Experts share top tips on navigating tougher times
By Jen Frost
Whether you work for an insurer, a managing general agent (MGA) or wholesale broker, or a client-facing distribution business, getting the right message across to current and potential customers and clients can be the key to success. However, when tighter economic times approach, insurance marketing budgets can come under scrutiny. So how do you keep getting the word out there? Insurance Business asked three experienced insurance marketing experts from the Insurance Marketing & Communications Association (IMCA) for their top tips.
The IMCA marketers offered up seven top tips to help you keep your insurance marketing success going under budgetary pressure:
- Get creative about executing your vision
- Make the most of new technologies and low cost or free options
- Track, track, track – measurable results and metrics are a marketer’s friend
- Set expectations and know your priorities
- Communicate with your team
- Make the case for an agile approach
- Be prepared to make tough decisions, but cutting indiscriminately is a mistake
What advice did the IMCA insurance marketers have for making the most of your budget?
Insurance Business asked the IMCA insurance marketing experts: How do marketers make the most of budgets and make their case for continued investment when economic turbulence leads to a tightening of organizational screws?
Charlene Goodwin, vice president, marketing, Admiral Insurance Group and IMCA director (pictured below)
“Being able to demonstrate an ROI or how you’ve successfully exceeded goals with a particular tactic in the past may help you prioritize where you want to focus your efforts.”
“If you can lead with the quantitative data, you’ll be in a much better position when asking for continued or additional investment in marketing. Being able to demonstrate an ROI or how you’ve successfully exceeded goals with a particular tactic in the past may help you prioritize where you want to focus your efforts.
“It’s also important when doing your annual planning to consider what’s the highest priority and what you may have to pull back if budgets get tightened.
“Setting expectations for your team and having them be a part of the conversation and decision-making will also help you have an easier transition should you have to tighten spending.”
Emily Hathcoat, vice president, marketing, Risk Placement Services (RPS), former IMCA board chair
“There are numerous low-cost or free technologies available, many designed for small businesses, that don’t require a large investment.”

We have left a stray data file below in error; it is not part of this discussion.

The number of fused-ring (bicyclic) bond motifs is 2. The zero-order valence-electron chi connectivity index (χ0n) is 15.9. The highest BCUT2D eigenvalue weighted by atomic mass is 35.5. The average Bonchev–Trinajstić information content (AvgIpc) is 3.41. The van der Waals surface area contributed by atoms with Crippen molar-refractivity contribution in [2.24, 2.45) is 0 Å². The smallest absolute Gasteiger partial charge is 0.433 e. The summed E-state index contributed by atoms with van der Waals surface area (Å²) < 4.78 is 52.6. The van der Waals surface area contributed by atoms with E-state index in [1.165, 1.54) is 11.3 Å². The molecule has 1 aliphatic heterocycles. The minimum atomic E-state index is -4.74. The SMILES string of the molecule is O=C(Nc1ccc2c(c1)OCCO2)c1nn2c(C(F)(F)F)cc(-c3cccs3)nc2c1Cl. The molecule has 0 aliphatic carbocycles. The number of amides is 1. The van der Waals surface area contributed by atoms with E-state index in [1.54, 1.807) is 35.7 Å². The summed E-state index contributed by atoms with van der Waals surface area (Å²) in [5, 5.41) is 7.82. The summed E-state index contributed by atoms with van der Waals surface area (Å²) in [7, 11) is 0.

“Regardless of the size of the budget, it is the duty of marketing to make the most of it.
“Making the most of budgets means getting creative about how to execute your vision. But today, with new ways of working and new technologies, it makes it even more possible. There are numerous low-cost or free technologies available, many designed for small businesses. Self-generated content has become completely acceptable in business marketing today, versus paying for higher-cost production partners. Freelance talent is more accessible than ever before, and the most popular publishing channels are either no or low cost to content providers.
“The best defense budget is alignment with senior leadership/business strategies and measurable results. Regardless of whether you can relate your marketing metrics to end business revenue, if the initiative is distinctly aligned to the overall business strategy and you are transparent with leadership as to the results you will achieve, the effort is defensible.
“In the end, if the company needs to make a shift in spending, it is our duty to accommodate the future of the company and the many people it employs. In those cases, it’s up to the marketing leader to make the tough decisions about which programs align most closely with the business goals, and make sure those are delivered with excellence to generate demand for future investment.”
Jessica Marshall, senior vice president, director of marketing, CRC Group and IMCA director and treasurer
“Failing to adequately support your brand and sales activities can jeopardize the organization’s performance over the long term.”
“It can be tempting to cut the marketing budget when the economy takes a turn, but cutting it indiscriminately is a mistake. Failing to adequately support your brand and sales activities can jeopardize the organization’s performance over the long term. It’s better to make the case for an agile approach and strategy or tactical adjustments that illustrate you’re allocating funds wisely to best address shifting demands so that the organization can thrive even when the economy is tight.”
About the IMCA
All three of the expert marketers not only have years of insurance marketing experience under their belts, they are also members of the IMCA. The North American marketing trade association was founded in 1923 and is made up of individuals with expertise in marketing, public relations, corporate communications, and emerging digital communication practices. In addition to connecting professionals and seeking to elevate the insurance marketing profession, the organization also has guidelines intended to maintain brand standards within the industry.
Do you have any top tips for making the most of insurance marketing budgets? Share your experience in the comments below.
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